A fisherman has found a nine foot Blue marlin on a popular tourist beach in Pembrokeshire, south west Wales.
Gavin Davies was out for an early morning walk at Saundersfoot beach last week when he spotted the massive billfish rolling around in the surf.
He enlisted the help of four friends with a Land Rover to pull the fish up onto the shore. Mark Hamblin, a South Wales Sea Fisheries Committee Officer identified the fish as a Blue marlin, Makaira nigricans, a species that is exceptionally rare in UK waters.
Blue marlin are one of the world's largest bony fishes and are more common on the other side of the Atlantic where they are targeted as a big game fish by sport fishermen.
The fish, which resembles a swordfish, measured 2.75m/9' in length and weighed a massive 190kg/419Ibs, but the species can reach 5m/16.4' and weigh as much as 660kg/1440lbs.
Cause of deathThe cause of the marlin's death is not known, but experts have suggested that the fish may have by killed by dolphins which are currently abundant in the area.
The fish also appeared to be quite thin, suggesting that it may have been unwell or unable to feed in cool British waters.
Marlins typically live in clear warm water oceans where they are one of the top visual predators. The species rarely occurs further north than the southern part of the Bay of Biscay.
The long sword has recently been shown to be used for slashing and spearing prey, and analysis of gut contents of a large number of Blue marlin has revealed that prey are often impaled and severed before being eaten. (See Blue marlin uses bill to slash prey, News, 12 February 2007).
A number of anglers have suffered serious injuries from the fish, which often leaps from the water when hooked, after being impaled by its bill. (See Man impaled by giant fish, News, 8 August 2006.)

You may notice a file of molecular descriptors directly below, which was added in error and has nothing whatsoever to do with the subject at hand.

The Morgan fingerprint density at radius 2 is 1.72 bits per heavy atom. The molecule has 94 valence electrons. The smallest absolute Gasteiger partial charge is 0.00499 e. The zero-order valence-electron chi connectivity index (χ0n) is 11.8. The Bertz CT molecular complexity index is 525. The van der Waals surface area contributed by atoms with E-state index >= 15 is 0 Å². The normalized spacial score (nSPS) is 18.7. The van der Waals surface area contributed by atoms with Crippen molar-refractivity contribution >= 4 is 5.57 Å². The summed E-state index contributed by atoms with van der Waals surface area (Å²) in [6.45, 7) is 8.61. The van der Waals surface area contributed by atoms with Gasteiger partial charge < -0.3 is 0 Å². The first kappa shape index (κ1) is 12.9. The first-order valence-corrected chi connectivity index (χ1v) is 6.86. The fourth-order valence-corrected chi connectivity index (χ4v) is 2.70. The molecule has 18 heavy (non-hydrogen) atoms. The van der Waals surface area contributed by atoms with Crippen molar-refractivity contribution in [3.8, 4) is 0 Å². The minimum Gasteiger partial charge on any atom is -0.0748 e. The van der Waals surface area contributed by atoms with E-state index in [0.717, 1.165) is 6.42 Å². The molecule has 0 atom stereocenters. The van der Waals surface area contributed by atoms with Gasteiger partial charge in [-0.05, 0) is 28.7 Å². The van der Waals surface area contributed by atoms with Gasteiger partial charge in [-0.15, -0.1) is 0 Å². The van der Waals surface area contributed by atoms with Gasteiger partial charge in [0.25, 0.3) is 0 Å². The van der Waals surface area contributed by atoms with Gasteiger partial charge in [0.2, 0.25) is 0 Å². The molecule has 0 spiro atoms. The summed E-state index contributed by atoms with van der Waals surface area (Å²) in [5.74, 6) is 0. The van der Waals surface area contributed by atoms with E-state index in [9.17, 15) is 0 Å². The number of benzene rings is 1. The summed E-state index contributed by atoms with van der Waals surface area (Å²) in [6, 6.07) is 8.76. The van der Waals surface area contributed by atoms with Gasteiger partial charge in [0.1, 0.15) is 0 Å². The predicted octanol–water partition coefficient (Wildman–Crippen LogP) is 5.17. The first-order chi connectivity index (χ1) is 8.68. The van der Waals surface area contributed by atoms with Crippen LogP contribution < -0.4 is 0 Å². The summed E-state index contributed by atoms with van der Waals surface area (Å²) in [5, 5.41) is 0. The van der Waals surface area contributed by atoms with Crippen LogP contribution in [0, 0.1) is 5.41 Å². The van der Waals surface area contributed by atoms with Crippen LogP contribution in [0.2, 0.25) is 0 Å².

Incredible wanderersDouglas Herdson, Information Officer at the National Marine Aquarium said: The billfish are incredible wanderers of the open oceans of the world, but prefer warmer waters than ours. It is just the odd vagrant that strays into our seas and comes to grief. They are very unusual and it is a shame that this fish did not go into a national collection, such as that of the National Museum of Wales.
Herdson does not believe the finding has anything to do with climate change. This is just a straggler and probably has nothing to do with climate change, but in years to come if the sea temperatures continue to increase they may become commoner around our shores, if the stocks have not been fished down to depletion.
Rare visitorAccording to UK Marine Fish Recording Scheme figures, the specimen is only the second Blue marlin to ever be recorded from British or Irish waters and is the first ever from Wales.
The first specimen, which measured around 3.7m/12', washed up dead on a beach in the Isles of Scilly in 1982, a 1.8m/5'10 White marlin (Tetrapturus albidus) was found dying in Morecambe Bay in 1983, and a 2.66m/8'8 Sailfish (Istiophorus albicans) washed up in South Devon in 1926.
The Blue marlin is one of 11 species of marlin and sailfish, five of which have been found in the North East Atlantic and three of which have been found in UK waters.